We caught up with Beth and asked her to share her story with us from her humble beginnings to the present day.
Often referred to as “the Queen of Modern Haircolor,” Beth Minardi graced the Gallery stage at Art of Business in May, much to the excitement and delight of over 150 stylists in attendance. We caught up with Beth and asked her to share her story with us from her humble beginnings to the present day.
Where were you born and raised?
I was born in Pittsburgh and from the age of 10 raised in Coco Beach, FL.
What was it like for you growing up?
My mother was a stay-at-home mom. She was a great role model for how to present myself and expecting the best from myself. I spent a lot of time with extended family, at least prior to my parent's divorce during my teenage years. Growing up I was passionate about horses. My family owned them and I rode competitively. I always loved animals, and I still do!
From a very young age, I learned to notice and appreciate color in all things. I really started
to comprehend and understand the color in things in everyday life—nature, horse's and dog's coats, eyes, and hair.
Both my parents insisted that I go to college, where I majored in education and theatrical arts. After college I started pursuing a master's degree, but I backed out to go to beauty school. Both my parents were furious. My father in particular didn’t understand. So I put myself through beauty school by working during the day, and I went to beauty school at night.
When did you know that you were destined to be a stylist?
Never. I was never going to be stylist; I was always going to be a COLORIST! I learned that early in beauty school in Orlando. Everyone knew a little bit about color, but nobody really understood it. This was the time of great cutting education—Paul Mitchell, Vidal Sassoon. Color was something everyone was doing in the back room, hiding, wearing big, ugly black gloves, sort of like hiding the fact color was even being done. Nobody did it with pride let alone artistry.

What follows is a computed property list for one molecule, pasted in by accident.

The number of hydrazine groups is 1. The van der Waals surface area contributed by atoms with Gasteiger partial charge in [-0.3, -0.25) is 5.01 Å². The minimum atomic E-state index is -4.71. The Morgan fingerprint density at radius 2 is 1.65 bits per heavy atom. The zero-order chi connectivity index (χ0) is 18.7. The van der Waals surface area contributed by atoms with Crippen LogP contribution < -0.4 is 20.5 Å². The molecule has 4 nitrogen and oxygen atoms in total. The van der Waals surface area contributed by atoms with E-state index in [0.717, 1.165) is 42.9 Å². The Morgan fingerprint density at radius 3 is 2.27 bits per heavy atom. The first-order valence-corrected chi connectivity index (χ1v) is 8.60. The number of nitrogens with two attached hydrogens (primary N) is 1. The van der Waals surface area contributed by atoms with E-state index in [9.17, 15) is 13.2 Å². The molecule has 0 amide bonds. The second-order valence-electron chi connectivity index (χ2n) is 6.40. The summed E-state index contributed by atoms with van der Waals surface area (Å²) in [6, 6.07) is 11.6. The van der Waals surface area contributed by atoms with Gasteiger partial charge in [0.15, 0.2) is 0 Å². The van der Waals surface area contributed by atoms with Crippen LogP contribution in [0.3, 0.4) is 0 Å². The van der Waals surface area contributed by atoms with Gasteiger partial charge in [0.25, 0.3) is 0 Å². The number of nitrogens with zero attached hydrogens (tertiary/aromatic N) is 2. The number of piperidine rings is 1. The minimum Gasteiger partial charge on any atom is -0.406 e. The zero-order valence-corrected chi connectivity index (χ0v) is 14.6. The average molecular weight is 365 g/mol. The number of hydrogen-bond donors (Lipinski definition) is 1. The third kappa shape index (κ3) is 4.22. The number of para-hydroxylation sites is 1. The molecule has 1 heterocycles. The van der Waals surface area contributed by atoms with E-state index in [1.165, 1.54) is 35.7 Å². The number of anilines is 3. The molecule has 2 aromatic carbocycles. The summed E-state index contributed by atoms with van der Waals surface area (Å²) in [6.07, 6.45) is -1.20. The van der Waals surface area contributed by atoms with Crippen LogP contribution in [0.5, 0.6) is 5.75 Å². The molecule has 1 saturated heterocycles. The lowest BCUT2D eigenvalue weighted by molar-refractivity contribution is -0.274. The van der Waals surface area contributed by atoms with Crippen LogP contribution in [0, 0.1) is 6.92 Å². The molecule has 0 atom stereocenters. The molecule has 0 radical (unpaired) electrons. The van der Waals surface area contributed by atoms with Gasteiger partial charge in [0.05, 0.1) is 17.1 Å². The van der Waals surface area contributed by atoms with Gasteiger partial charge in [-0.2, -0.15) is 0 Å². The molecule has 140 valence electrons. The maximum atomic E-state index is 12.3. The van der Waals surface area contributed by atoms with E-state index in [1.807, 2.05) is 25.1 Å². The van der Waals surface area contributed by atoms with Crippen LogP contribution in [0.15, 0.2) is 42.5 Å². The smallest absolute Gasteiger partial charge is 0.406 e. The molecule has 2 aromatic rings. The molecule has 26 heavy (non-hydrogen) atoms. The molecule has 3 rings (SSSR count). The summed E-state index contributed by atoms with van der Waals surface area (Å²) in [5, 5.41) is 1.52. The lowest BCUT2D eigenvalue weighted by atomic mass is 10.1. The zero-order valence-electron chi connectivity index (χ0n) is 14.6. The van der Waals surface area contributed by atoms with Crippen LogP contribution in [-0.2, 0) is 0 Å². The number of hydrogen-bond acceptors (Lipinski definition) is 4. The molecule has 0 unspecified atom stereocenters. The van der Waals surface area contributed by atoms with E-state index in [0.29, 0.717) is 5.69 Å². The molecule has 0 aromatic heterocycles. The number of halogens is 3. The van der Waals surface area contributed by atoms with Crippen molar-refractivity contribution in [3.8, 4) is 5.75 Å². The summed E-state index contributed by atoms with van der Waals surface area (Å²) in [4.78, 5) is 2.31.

What was your first job in a salon?
While in beauty school I started assisting and doing publicity for a well-known salon owner named Douglas Marvaldi, who owned the most elegant salon in central Florida. I did all his paperwork, filled out his Intercoiffure applications, and assisted him when he went on the road doing hair for his local celebrity clientele in Orlando.
What would you define
as your “Big Break”?
One day I was at a Clairol beauty show in North Carolina. I was just supposed to assist on stage...until the featured artist completely froze during the presentation! People were staring, I felt terrible, so I just started talking for her. Well, the big Clairol bosses were there and at the end they said, pack your bags, you’re moving to New York!
What’s the most meaningful piece of wisdom you ever received from a fellow beauty professional?
Vidal Sassoon (and Winston Churchill) both said to never, ever, EVER give up!
Who would you describe
as your mentor(s)?
Vidal Sassoon of course. He was the consummate gentleman, both in terms of appearance and professionalism. My riding teacher, who taught me discipline and the expectation of excellence from myself. My mom in certain ways, such as her passion for beauty and excellence. Paula Kent, for leading a large company and for having the integrity to talk clearly and honestly with customers. Hillary Clinton for her never-ending perseverance.
What inspires you?
Nature. The people I teach! The colors in nature. Trees. Flowers. Animals and fur. New York City. My daughter. My clients.
What industry trends do you envision changing the landscape
of how salons operate?
I fear for our future. There’s the threat of independent contractors not needing a license. The absence of practical testing.
I fear for the demise of the industry unless those of us that admire and protect
it bond together.
Beyond the basics, what services should every salon be offering?
Corrective hair color. Very targeted hair treatment options, that may sometimes include the use of steam. The “art” of the shampoo, which is basically a scalp massage. It is such an important bonding experience for the client. The art of customer service, which includes everything that clients see, smell, taste, feel and hear in the salon: everything that affects the senses. All aspects of the visit from the moment the clients enter to the moment they leave. Attention to detail!
You recently took the stage at Art of Business to share your wisdom and expertise. What were your takeaways from the models you did?
First of all, no show can be great without great models and we had tremendous models. As far as the work goes, the variety of color from the blondest of blonde to the deepest brunette with shots of ruby red. I was also very happy to be able to demonstrate new ways to paint hair. Hair painting is not your mother’s hair coloring method. And the products I used provided tremendous color quality, condition, and shine.
The attendees were some of the most interested, passionate, and aware people that I’ve seen in a long time. Thank you, Art of Business, for inviting me to spend the day on your stage with your fabulous group of staff and customers!